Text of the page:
Harvest Diary Surveys
National harvest surveys of sport hunters have been conducted annually since 1952 in the United States and since 1967 in Canada. Although these surveys have undergone some changes since their inception, they are conducted by mail and consist of asking selected waterfowl hunters to report the number of ducks and geese they harvested during the hunting season. These surveys provide annual information that allows biologists to evaluate long-term trends in harvest, hunter numbers, and hunting pressure.
Typically in the late summer of each year, the U.S. Fish and Wildlife Service releases a summary of hunter activity and harvest from the previous year.
The most recent summary report is from 2015. Just less than 13.3 million ducks were harvested in the United States during the 2014-2015 waterfowl hunting season, according to these preliminary estimates. This is down from over 13.7 million ducks harvested the previous season.
Currently in the U.S., the Cooperative State-Federal Migratory Bird Harvest Information Program (HIP) is the program the U.S. Fish and Wildlife Service (USFWS) and the states use to produce reliable estimates of all migratory bird harvest across the country. In a nutshell, here's how the program works: The state agencies collect the name and address of every migratory bird hunter who purchases a hunting license, and they send that information to the USFWS. The USFWS selects a random sample of hunters in each state, and mails them a diary survey form. Finally, the USFWS uses the hunters' responses on the survey forms to estimate harvest and hunter activity at the state, flyway, and national levels.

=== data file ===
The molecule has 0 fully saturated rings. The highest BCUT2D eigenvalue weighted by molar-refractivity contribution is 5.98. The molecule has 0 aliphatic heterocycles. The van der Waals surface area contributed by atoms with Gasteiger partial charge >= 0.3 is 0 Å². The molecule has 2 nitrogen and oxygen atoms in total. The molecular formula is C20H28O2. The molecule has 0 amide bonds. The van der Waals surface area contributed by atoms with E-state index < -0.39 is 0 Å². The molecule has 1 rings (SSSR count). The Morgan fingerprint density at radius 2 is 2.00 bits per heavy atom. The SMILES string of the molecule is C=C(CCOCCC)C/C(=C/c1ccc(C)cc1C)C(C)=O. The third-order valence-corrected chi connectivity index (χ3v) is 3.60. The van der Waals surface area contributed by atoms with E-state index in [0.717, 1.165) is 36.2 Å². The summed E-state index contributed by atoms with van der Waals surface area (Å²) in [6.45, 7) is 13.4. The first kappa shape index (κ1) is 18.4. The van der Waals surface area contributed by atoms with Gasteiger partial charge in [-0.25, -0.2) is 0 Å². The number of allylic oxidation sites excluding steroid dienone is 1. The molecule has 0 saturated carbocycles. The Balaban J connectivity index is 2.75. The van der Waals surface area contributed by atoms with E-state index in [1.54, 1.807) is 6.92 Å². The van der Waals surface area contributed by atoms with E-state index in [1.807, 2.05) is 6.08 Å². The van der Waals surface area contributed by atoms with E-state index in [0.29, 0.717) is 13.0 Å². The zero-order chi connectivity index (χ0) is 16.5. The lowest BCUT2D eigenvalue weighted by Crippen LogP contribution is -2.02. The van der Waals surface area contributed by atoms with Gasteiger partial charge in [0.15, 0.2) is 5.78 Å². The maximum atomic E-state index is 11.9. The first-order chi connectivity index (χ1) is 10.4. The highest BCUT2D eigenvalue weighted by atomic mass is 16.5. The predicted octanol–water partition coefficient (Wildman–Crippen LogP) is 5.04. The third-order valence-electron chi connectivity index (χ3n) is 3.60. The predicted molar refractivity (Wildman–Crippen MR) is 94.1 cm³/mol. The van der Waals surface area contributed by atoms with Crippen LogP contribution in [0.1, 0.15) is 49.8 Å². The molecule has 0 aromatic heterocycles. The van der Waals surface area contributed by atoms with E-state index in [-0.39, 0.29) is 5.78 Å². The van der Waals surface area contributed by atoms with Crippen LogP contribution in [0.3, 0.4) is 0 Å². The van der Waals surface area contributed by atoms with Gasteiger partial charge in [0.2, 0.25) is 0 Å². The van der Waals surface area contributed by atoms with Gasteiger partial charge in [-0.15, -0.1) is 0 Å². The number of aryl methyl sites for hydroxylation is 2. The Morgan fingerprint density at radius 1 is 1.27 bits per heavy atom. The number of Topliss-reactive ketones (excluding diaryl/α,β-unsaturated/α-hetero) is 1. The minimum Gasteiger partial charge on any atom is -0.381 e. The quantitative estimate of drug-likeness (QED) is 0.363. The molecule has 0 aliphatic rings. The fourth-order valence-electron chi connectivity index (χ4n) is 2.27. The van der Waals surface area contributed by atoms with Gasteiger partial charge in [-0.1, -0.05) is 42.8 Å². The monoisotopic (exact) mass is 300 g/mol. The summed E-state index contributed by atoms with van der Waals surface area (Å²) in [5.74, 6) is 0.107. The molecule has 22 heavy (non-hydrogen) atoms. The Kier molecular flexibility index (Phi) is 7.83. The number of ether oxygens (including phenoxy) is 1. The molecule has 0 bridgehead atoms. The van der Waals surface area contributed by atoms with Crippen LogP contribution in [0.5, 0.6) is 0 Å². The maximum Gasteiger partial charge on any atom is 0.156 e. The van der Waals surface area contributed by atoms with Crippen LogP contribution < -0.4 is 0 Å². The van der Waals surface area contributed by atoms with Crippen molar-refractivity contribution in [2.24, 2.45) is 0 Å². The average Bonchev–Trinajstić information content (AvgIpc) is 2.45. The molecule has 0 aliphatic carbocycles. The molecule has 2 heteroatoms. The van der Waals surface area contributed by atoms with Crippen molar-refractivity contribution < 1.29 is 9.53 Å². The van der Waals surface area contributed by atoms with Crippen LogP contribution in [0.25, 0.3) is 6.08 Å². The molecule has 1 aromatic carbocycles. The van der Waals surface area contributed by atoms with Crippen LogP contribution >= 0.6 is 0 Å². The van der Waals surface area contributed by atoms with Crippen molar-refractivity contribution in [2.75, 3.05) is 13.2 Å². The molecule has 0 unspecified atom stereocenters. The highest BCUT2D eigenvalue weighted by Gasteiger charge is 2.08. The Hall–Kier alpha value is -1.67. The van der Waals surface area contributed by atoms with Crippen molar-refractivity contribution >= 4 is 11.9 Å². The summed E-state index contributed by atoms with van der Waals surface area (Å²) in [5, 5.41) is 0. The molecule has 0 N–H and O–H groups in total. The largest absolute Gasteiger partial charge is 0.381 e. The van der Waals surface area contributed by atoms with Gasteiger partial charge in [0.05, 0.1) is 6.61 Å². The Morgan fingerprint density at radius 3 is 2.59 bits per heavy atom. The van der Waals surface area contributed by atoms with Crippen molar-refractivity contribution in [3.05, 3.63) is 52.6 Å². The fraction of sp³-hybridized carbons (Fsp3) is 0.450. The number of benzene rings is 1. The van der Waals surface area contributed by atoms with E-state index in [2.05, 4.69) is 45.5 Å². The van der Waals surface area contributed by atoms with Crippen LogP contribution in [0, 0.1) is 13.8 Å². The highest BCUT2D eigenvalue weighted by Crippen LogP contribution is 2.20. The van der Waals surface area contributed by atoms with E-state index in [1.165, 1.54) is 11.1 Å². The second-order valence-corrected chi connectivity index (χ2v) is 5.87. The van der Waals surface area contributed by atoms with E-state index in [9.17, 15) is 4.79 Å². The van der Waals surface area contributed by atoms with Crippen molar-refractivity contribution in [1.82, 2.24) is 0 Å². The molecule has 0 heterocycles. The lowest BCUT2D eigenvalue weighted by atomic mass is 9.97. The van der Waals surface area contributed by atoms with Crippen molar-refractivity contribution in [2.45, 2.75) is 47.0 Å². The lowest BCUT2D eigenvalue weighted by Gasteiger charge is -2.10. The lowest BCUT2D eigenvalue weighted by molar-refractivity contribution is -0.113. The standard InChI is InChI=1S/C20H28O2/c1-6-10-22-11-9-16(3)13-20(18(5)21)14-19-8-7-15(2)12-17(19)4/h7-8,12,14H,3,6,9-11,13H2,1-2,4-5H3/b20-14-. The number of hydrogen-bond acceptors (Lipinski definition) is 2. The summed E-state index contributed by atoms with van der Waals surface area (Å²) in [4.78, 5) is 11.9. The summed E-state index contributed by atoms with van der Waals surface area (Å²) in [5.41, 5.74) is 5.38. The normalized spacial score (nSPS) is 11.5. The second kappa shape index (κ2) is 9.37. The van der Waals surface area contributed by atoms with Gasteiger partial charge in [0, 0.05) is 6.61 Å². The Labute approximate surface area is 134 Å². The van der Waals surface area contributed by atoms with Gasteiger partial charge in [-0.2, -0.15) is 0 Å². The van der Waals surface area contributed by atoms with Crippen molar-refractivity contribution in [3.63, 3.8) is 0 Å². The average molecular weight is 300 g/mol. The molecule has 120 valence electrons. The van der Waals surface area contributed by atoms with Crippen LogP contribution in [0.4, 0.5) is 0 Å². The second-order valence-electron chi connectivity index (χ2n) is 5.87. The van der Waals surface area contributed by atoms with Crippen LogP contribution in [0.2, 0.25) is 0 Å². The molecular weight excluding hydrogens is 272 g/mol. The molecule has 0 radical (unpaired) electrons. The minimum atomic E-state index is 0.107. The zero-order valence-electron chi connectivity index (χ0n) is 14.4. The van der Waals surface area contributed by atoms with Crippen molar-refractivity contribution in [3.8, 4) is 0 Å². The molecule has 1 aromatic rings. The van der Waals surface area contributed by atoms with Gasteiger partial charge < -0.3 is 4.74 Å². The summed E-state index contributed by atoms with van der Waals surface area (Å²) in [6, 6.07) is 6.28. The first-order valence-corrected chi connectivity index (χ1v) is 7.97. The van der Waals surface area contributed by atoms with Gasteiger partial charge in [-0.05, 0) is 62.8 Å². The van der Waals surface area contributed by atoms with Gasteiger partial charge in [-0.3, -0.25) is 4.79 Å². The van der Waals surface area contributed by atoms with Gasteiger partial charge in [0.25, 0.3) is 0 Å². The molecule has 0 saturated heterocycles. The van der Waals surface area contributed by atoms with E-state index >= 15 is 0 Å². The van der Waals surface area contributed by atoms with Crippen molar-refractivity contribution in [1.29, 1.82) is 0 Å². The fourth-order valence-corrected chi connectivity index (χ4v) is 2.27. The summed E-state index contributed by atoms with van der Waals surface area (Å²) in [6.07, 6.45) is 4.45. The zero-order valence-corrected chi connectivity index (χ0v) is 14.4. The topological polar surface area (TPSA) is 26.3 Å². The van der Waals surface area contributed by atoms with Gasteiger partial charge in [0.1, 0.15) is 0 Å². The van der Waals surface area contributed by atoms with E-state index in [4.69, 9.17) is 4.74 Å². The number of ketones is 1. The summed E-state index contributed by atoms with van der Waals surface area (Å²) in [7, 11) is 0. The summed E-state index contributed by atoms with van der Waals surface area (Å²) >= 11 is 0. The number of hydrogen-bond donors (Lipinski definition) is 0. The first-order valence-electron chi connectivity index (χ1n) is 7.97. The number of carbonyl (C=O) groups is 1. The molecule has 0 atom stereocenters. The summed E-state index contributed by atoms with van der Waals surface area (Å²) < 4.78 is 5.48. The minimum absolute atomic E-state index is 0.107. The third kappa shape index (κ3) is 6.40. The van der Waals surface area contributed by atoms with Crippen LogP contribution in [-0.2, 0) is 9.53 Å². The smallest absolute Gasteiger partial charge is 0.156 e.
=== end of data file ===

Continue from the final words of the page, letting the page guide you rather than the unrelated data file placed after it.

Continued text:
States have the most difficult job--identifying all of the migratory bird hunters in their state. Most states use their licensing systems to identify migratory bird hunters and to collect hunter name and address. Once identified, hunters are asked a series of standard "screening" questions about the species they hunted and their hunting success the previous year. Contrary to popular belief, hunters' answers to these questions are not used to compile harvest estimates, but simply to identify what types of migratory birds they usually hunt. This allows the USFWS to mail surveys to the appropriate types of hunters. HIP certification is mandatory for all migratory bird hunters in every state in which they hunt.
The USFWS receives name, address, and screening question information from about 3,500,000 migratory bird hunters each year. The USFWS selects a random sample of hunters from this list and mails them a hunting diary form and asks each hunter to record the date, location and number of ducks and geese taken for each day of waterfowl hunting. Survey forms are usually mailed out at the beginning of the hunting season or shortly after the USFWS receives the selected hunters' names and address information from the states.